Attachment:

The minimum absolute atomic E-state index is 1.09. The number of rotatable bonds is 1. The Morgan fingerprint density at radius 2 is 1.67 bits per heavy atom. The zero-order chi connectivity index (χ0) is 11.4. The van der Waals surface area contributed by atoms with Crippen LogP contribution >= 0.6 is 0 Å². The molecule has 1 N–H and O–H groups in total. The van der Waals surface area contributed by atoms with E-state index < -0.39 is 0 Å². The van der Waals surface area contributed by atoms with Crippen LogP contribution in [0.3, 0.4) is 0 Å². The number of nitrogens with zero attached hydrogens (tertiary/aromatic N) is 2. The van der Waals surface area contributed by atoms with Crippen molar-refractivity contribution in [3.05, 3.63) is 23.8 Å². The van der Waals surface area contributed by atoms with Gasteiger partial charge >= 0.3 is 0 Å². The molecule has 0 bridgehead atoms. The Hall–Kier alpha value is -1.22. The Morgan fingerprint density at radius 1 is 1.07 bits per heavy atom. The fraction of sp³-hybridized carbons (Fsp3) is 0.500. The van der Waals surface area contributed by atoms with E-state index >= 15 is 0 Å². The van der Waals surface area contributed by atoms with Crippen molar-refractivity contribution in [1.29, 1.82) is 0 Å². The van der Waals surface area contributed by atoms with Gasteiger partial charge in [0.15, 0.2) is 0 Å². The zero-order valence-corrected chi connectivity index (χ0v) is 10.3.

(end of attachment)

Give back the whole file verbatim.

The minimum absolute atomic E-state index is 1.09. The number of rotatable bonds is 1. The Morgan fingerprint density at radius 2 is 1.67 bits per heavy atom. The zero-order chi connectivity index (χ0) is 11.4. The van der Waals surface area contributed by atoms with Crippen LogP contribution >= 0.6 is 0 Å². The molecule has 1 N–H and O–H groups in total. The van der Waals surface area contributed by atoms with E-state index < -0.39 is 0 Å². The van der Waals surface area contributed by atoms with Crippen LogP contribution in [0.3, 0.4) is 0 Å². The number of nitrogens with zero attached hydrogens (tertiary/aromatic N) is 2. The van der Waals surface area contributed by atoms with Crippen molar-refractivity contribution in [3.05, 3.63) is 23.8 Å². The van der Waals surface area contributed by atoms with Gasteiger partial charge >= 0.3 is 0 Å². The molecule has 0 bridgehead atoms. The Hall–Kier alpha value is -1.22. The Morgan fingerprint density at radius 1 is 1.07 bits per heavy atom. The fraction of sp³-hybridized carbons (Fsp3) is 0.500. The van der Waals surface area contributed by atoms with E-state index >= 15 is 0 Å². The van der Waals surface area contributed by atoms with Crippen molar-refractivity contribution in [1.29, 1.82) is 0 Å². The van der Waals surface area contributed by atoms with Gasteiger partial charge in [0.15, 0.2) is 0 Å². The zero-order valence-corrected chi connectivity index (χ0v) is 10.3.